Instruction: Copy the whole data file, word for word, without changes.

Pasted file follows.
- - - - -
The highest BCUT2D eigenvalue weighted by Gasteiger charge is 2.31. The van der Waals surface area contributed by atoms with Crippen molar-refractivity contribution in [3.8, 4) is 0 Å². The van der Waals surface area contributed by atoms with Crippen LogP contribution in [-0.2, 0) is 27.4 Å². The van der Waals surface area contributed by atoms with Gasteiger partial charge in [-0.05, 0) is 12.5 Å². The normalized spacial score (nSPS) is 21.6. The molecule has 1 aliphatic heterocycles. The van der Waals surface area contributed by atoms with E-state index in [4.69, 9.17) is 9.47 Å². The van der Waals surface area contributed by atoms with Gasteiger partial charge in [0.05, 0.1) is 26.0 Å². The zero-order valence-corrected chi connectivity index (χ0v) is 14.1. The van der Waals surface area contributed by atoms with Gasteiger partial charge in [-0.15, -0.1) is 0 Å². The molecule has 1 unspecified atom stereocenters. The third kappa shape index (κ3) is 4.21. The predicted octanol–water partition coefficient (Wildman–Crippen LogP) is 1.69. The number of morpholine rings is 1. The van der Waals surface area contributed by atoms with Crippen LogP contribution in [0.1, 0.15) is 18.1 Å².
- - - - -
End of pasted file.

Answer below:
The highest BCUT2D eigenvalue weighted by Gasteiger charge is 2.31. The van der Waals surface area contributed by atoms with Crippen molar-refractivity contribution in [3.8, 4) is 0 Å². The van der Waals surface area contributed by atoms with Crippen LogP contribution in [-0.2, 0) is 27.4 Å². The van der Waals surface area contributed by atoms with Gasteiger partial charge in [-0.05, 0) is 12.5 Å². The normalized spacial score (nSPS) is 21.6. The molecule has 1 aliphatic heterocycles. The van der Waals surface area contributed by atoms with E-state index in [4.69, 9.17) is 9.47 Å². The van der Waals surface area contributed by atoms with Gasteiger partial charge in [0.05, 0.1) is 26.0 Å². The zero-order valence-corrected chi connectivity index (χ0v) is 14.1. The van der Waals surface area contributed by atoms with Gasteiger partial charge in [-0.15, -0.1) is 0 Å². The molecule has 1 unspecified atom stereocenters. The third kappa shape index (κ3) is 4.21. The predicted octanol–water partition coefficient (Wildman–Crippen LogP) is 1.69. The number of morpholine rings is 1. The van der Waals surface area contributed by atoms with Crippen LogP contribution in [0.1, 0.15) is 18.1 Å².